Dau. What a long night is this! I will not change my horse with any that treads but on four pasterns. Ca, ha! He bounds from the earth, as if his entrails were hairs; le cheval volant, the Pegasus, qui a les narines de feu! When I bestride him, I soar, I am a hawk: he trots the air; the earth sings when he touches it; the basest horn of his hoof is more musicai than the pipe of Hermes.

Orl. He's of the colour of the nutmeg.

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Dau. And of the heat of the ginger. It is a beast for Perseus: he is pure air and fire; and the dull elements of earth and water never appear in him, but only in patient stillness, while his rider mounts him he is, indeed, a horse; and all other jades you may call beasts.


Con. Indeed, my lord, it is a most absolute and excellent horse.

Dau. It is the prince of palfreys; his neigh is like the bidding of a monarch, and his countenance enforces homage.

Orl. No more, cousin.

Dau. Nay, the man hath no wit, that cannot, from the rising of the lark to the lodging of the lamb, vary deserved praise on my palfrey: it is a theme as fluent as the sea; turn the sands into eloquent tongues, and my horse is argument for them all: 'tis a subject for a sovereign to reason on, and for a sovereign's sovereign to ride on and for the world (familiar to us, and unknown,) to lay apart their particular functions, and wonder at him. I once writ a sonnet in his praise, and began thus: Wonder of nature, Orl. I have heard a sonnet begin so to one's mistress.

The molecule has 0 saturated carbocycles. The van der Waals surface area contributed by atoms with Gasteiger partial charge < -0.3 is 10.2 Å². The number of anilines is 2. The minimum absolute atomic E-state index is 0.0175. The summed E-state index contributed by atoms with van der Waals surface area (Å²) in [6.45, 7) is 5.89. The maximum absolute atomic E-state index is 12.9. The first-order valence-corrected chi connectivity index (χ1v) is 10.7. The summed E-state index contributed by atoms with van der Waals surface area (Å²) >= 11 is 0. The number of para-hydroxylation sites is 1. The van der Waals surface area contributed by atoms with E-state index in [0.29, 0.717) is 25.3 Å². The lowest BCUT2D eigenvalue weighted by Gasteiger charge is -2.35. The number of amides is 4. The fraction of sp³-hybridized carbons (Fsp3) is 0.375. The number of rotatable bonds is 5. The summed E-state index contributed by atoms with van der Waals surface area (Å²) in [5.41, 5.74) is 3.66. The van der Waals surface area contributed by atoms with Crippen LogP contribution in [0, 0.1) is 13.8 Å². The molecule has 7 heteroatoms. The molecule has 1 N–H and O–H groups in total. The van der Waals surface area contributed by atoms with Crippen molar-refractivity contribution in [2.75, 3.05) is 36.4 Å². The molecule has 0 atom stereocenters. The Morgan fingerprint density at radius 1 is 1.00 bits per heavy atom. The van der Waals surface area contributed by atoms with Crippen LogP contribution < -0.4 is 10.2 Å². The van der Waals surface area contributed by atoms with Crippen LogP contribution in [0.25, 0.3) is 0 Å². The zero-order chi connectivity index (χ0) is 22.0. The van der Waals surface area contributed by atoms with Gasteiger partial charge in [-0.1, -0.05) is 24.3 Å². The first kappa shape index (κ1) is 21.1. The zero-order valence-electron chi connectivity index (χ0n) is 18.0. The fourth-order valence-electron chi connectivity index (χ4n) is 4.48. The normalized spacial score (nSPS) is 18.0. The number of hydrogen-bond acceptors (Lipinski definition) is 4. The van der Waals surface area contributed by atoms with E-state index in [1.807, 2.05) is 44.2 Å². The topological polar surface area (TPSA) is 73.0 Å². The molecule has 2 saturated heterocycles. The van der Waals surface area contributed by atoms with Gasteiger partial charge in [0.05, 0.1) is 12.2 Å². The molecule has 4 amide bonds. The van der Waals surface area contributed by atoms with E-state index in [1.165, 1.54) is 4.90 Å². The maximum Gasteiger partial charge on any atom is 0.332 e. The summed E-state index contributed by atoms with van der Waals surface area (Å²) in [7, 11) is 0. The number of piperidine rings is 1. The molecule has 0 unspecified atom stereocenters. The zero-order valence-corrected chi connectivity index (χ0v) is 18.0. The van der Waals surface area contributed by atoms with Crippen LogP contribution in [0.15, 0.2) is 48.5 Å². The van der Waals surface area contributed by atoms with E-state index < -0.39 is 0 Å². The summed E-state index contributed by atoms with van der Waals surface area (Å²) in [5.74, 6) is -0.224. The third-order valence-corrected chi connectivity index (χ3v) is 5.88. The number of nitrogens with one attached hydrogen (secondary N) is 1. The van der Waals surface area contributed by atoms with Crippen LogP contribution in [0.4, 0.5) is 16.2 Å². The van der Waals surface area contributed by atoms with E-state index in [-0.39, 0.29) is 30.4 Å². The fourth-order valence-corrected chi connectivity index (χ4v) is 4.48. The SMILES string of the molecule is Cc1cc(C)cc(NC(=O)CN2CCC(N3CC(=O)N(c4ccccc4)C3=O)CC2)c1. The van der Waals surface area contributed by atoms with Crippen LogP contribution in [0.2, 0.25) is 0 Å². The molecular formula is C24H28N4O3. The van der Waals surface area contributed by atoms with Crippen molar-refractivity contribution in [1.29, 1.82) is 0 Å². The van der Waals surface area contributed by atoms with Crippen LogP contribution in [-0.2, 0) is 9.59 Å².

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Dau. I tell thee, constable, my mistress wears her own hair.

Con. I could make as true a boast as that, if 1 had a sow to my mistress.

Dau. Le chien est retourné à son propre vomissement, et la truie lavée au bourbier: thou makest use of any thing.

Con. Yet do I not use my horse for my mistress; or any such proverb, so little kin to the pur


Dau. O then, belike, she was old and gentle; and you rode, like a Kerne of Ireland, your French hose off, and in your straight trossers.